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The age of asparagus

It took me a long time to decide I liked asparagus.

Of course, it wasn't as common in the grocery stores when I was growing up in western Nebraska as it is now, but it did grow wild along the North Platte River. I kind of remember Mom and Dad going out to gather some, but honestly, I don't remember what Mom did with it.

Now I can't wait for asparagus season. I bought my first bunch just a couple of weeks ago. It's become a staple on my Easter dinner menu.

But how much do you know about asparagus? Check out these tips:

Choose it: Look for tight heads (if they're shedding, skip them). Check the bottom of the cut ends. If they're so dry they have holes, skip them. Avoid stalks that have ridges, a sign they're old or woody.

What's the difference between white and green asparagus? White asparagus is white because it is grown in the absence of light under mounds of soil so the spears do not have the opportunity to undergo photosynthesis.

Which size? Depends on what you're doing with it: Thin spears are great for slicing into short sections and sautéing. Fat are best for roasting, grilling and shaving into raw asparagus salad. Medium can go either way.

Store it: Wrap a wet paper towel around the bottoms and tuck into an open plastic bag with the tops sticking out. If you have the room, you can also stand the bunch up in a little water in a jar and refrigerate it. Keep it up to a week.

Snap or peel? If you hold a stalk between your two hands and gently bend it, it will snap off right where the bottom of the stalk gets too tough. If you can't bear to lose that much, cut off the bottom 2 inches, then use a vegetable peeler to shave off the tough skin for several inches up the stalk. (Snapping is faster, though.)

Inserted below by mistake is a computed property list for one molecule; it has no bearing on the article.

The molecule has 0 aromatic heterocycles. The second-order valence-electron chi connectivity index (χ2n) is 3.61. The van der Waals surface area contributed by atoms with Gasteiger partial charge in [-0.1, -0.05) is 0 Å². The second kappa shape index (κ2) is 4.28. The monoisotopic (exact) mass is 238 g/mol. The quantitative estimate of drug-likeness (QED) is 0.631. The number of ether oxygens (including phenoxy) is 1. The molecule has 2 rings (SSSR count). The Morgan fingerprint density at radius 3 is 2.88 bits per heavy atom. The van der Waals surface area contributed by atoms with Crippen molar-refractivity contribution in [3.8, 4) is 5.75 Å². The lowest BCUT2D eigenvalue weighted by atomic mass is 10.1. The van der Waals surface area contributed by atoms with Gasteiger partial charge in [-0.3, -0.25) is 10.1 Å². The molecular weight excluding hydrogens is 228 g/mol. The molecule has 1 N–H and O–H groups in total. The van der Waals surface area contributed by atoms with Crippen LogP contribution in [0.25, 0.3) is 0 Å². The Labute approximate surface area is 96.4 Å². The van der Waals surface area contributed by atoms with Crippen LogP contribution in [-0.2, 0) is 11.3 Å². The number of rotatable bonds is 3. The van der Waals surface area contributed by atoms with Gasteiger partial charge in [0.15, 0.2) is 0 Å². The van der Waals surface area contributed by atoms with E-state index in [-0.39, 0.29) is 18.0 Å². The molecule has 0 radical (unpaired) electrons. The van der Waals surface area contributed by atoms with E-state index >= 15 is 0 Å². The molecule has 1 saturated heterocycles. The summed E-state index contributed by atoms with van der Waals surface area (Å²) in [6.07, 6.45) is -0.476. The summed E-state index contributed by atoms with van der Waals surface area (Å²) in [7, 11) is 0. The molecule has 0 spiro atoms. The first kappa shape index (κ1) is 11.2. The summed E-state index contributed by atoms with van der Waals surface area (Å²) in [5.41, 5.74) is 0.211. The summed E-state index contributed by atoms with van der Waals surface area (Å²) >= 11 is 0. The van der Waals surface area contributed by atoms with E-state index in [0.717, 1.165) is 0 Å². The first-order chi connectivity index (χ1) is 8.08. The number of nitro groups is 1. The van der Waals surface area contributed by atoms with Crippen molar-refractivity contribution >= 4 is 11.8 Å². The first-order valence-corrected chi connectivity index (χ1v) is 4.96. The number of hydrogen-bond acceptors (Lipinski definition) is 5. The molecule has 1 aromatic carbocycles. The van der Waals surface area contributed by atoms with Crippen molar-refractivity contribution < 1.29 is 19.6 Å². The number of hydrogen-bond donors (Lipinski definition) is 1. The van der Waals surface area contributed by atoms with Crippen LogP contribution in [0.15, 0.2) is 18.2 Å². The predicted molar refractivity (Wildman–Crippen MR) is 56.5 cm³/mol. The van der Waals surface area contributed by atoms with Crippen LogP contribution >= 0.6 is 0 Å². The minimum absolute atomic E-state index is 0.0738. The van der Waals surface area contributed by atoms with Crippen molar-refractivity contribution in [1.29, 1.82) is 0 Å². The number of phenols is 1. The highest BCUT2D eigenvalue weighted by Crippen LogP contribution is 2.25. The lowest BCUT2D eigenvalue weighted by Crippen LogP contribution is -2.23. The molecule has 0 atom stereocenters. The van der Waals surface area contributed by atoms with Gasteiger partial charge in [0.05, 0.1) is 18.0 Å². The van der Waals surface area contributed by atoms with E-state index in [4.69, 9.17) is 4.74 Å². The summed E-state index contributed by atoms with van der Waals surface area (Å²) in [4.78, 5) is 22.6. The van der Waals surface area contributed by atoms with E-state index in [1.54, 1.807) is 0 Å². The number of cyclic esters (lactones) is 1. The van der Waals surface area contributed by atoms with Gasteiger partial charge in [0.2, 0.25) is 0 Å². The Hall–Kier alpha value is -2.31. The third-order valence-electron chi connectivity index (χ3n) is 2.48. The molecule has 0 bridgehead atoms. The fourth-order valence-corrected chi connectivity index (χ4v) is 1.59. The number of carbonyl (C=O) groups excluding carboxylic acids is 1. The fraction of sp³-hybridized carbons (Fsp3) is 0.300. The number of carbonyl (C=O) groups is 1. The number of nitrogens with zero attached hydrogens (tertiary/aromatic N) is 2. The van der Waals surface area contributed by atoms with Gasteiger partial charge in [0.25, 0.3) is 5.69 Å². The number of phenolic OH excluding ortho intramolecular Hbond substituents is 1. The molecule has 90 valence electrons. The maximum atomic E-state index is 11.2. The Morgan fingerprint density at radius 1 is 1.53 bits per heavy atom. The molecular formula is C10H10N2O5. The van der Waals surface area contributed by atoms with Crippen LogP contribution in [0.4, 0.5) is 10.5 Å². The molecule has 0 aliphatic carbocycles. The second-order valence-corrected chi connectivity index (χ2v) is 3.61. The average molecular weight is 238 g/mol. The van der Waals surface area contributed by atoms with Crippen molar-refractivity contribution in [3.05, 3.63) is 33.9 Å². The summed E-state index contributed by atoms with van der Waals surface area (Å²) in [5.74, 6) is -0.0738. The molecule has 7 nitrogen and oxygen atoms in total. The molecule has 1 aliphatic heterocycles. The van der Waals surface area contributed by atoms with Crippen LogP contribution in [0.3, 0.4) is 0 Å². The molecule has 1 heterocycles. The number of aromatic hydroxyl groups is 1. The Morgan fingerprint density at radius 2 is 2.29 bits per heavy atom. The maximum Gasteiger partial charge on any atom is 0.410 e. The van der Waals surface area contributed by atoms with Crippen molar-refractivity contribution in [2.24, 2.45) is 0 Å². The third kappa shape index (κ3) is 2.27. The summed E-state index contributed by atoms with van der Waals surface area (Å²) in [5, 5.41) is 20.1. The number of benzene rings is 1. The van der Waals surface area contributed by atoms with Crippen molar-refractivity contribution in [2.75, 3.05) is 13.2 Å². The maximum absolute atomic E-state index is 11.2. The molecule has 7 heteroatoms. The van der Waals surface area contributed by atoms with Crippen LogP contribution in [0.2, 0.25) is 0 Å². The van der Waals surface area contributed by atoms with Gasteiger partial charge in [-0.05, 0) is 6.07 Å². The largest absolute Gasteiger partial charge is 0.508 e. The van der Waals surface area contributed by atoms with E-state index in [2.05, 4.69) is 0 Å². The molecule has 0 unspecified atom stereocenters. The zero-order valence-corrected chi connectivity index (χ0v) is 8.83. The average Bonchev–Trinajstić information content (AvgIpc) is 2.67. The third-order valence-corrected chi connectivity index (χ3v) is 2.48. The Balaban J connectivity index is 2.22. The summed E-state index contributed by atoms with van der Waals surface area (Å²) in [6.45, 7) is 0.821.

To get the most from it, here are some tricks from food writers Susan Selasky and Kathleen Purvis:

Treat it simply. Doing so honors its flavor. Also, cook it just until it's al dente (still a bit firm to the bite) or crisp-tender. When you cook, even if removed from the heat source, it will continue to cook. And so, a little underdone is OK.

A popular way to cook asparagus is on the grill. It's easy and cooks quickly. While your steak is resting, put on the asparagus.

While you can just toss the asparagus on the grill (thicker spears are best), the cast of "The Kitchen" on the Food Network, offered this tip to prevent it from falling through the grates: Place a baking cooling rack on the grates and then place the asparagus on the rack. It's an extra step, but it works.

To grill asparagus, rinse and pat dry. Place asparagus spears on a sided sheet pan and drizzle with olive oil and a generous sprinkling of kosher salt and, if desired, freshly ground black pepper. Give the sheet pan a shake to coat all the spears as evenly as possible with the oil and salt.

Grill over direct heat, about 5 to 6 minutes depending on the thickness of the spears or until they are just crisp-tender. Don't overcook them. The spears should have a slight crunch when you bite into them. To serve: Drizzle with a squeeze of fresh lemon juice, favorite vinaigrette or balsamic glaze.